For many, the last few years may have felt like an almost perfect economic storm for many small businesses. Inflation rates and resignation rates have been high in 2021 and 2022. Many employers were caught off guard by how many employees began to quit last year, and the pace of quitting has only slightly slowed during 2022. Additionally, organizations have been experiencing the peak of Baby Boomer retirement during this period.
In a historically tight labor market, hiring competition has been fierce. Many employers found they must offer higher wages to attract qualified talent.
As we look ahead to 2023 ,will further wage increases be necessary?
With the rising cost of everything from gas to food to rent, most employees agree they need to earn more money. Similarly, a survey conducted by SHRM showed 73 percent of 1,150 HR professionals surveyed from May 10 to May 24, 2022, indicated that inflation was a concern at their organization.
The search for better wages isn’t the only factor causing employee turnover, but it is the most important factor. According to Randstad research, “62% of employees claim the most appealing factor about an employer is salary and benefits.” Culture, flexible work, opportunities for advancement and learning, recognition, and good managers are also powerful drivers of retention. However, these factors cannot make up for salaries that are too low.
1. Analyze your compensation bands. Start by comparing your current salary ranges with your industry, your top competitors, and the overall marketplace (especially if your business is vulnerable to losing employees to other industries). If you are already paying below industry or market rates, you may need to adjust salaries more in order to achieve recruiting success and good retention levels. You might be competitive in some positions but need adjustments in others.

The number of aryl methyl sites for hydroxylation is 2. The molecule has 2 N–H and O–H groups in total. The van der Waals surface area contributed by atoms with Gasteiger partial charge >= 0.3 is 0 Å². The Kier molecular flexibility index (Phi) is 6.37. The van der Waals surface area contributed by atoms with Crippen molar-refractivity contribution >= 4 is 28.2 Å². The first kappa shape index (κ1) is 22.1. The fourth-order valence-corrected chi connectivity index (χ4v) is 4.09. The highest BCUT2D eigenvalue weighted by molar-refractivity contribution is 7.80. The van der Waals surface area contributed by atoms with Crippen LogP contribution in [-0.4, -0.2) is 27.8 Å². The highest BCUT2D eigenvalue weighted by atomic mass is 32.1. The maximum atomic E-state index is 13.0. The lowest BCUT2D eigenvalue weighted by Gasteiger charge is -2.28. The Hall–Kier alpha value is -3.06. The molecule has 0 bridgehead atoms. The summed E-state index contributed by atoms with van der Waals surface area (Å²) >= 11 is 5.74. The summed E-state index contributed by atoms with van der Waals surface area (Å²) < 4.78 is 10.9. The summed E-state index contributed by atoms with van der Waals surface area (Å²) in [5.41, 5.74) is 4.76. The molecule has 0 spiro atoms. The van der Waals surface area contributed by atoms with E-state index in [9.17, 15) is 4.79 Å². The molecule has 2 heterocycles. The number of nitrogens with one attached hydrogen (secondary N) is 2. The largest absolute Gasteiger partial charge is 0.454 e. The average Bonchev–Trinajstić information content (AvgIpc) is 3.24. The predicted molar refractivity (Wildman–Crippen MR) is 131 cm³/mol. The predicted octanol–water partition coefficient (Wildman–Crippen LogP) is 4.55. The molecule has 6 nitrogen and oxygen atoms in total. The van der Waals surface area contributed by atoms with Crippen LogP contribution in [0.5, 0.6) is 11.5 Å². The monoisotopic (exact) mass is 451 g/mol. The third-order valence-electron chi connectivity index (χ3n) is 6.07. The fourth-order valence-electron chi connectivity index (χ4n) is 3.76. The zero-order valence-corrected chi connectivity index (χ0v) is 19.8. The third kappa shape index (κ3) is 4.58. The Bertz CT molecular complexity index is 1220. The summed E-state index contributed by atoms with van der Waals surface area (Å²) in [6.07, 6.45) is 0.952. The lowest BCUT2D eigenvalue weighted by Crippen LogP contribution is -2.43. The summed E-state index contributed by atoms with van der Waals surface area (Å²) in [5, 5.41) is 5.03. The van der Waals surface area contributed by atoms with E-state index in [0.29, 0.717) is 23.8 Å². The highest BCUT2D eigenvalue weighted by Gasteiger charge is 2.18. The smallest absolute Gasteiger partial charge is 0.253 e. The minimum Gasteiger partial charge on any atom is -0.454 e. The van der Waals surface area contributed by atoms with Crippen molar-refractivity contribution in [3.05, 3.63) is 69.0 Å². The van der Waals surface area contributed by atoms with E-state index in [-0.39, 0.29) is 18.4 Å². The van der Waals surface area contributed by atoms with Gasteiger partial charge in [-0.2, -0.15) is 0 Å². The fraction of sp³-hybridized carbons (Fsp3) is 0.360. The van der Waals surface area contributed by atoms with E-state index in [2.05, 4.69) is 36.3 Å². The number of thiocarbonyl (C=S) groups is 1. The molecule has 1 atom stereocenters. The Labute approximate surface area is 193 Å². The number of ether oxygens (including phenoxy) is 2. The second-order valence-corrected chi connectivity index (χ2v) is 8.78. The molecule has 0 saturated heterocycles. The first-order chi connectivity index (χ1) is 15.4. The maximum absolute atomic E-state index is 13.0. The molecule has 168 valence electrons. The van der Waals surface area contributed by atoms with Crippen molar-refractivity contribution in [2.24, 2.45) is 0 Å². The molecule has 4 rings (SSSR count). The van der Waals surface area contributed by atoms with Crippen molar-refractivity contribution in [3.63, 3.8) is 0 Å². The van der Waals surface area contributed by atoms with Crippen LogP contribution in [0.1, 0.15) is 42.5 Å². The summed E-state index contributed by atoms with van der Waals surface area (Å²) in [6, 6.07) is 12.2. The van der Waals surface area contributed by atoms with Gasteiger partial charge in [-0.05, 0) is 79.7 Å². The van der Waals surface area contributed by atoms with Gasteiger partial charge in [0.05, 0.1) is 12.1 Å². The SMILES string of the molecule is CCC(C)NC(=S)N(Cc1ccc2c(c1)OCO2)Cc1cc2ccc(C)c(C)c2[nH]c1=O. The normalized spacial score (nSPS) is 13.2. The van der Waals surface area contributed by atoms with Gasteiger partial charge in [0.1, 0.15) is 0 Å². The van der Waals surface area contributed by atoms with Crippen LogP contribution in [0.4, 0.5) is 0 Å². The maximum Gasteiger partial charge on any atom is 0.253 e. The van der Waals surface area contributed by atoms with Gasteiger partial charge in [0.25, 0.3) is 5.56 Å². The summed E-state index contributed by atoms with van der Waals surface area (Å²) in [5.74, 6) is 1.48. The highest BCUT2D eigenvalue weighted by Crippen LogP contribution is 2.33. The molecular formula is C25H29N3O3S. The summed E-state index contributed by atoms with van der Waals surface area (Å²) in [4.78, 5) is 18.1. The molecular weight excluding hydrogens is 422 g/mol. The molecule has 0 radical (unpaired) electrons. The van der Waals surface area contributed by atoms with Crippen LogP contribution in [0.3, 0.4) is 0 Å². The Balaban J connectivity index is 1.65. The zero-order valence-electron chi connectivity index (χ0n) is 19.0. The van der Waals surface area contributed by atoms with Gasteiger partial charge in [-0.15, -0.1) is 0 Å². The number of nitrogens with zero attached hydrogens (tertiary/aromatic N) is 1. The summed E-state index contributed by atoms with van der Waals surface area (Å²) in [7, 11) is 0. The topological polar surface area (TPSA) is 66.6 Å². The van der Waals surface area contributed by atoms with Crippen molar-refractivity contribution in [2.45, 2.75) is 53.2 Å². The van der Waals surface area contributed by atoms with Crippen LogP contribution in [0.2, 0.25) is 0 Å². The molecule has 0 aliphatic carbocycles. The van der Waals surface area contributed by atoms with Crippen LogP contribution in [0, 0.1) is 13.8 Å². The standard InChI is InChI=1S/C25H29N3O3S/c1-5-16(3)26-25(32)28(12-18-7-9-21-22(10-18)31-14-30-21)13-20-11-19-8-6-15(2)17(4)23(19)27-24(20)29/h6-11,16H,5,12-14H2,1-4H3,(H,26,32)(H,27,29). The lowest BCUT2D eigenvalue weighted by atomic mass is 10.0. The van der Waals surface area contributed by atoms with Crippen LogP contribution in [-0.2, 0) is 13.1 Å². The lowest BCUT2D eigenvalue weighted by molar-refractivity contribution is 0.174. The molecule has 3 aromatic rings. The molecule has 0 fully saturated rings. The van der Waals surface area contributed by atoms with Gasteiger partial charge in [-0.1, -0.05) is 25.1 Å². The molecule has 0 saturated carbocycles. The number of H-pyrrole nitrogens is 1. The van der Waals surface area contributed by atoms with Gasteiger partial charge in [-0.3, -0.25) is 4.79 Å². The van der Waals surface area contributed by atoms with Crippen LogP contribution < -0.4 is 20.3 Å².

2. Review your budget and objectives. What can the company afford for total employee salaries? Is there enough room for increases across the board, or will you need to select only top performers for a raise? How can you best apply the budget you have toward meeting the workforce objectives of the organization? A budget evaluation can help determine your company’s next move.
3. Consult front-line managers. Direct supervisors often have a better feel for employee expectations when it comes to salary. They hear the complaints when pay is too low, and they know when they are having trouble keeping certain types of positions filled.
4. Communicate with employees. It is very important to have a clearly understood, bias-free system for reviewing the performance of employees. Whether you perform annual reviews or have a system of continuous feedback, employees need to be able to connect their performance results to their salary increases. Additionally, you should tell employees when you perform comparative salary analysis, so they know the organization is staying on top of industry and market compensation trends. Finally, acknowledge the current economic strains on your workforce and try to find extra ways to help employees cope with inflation.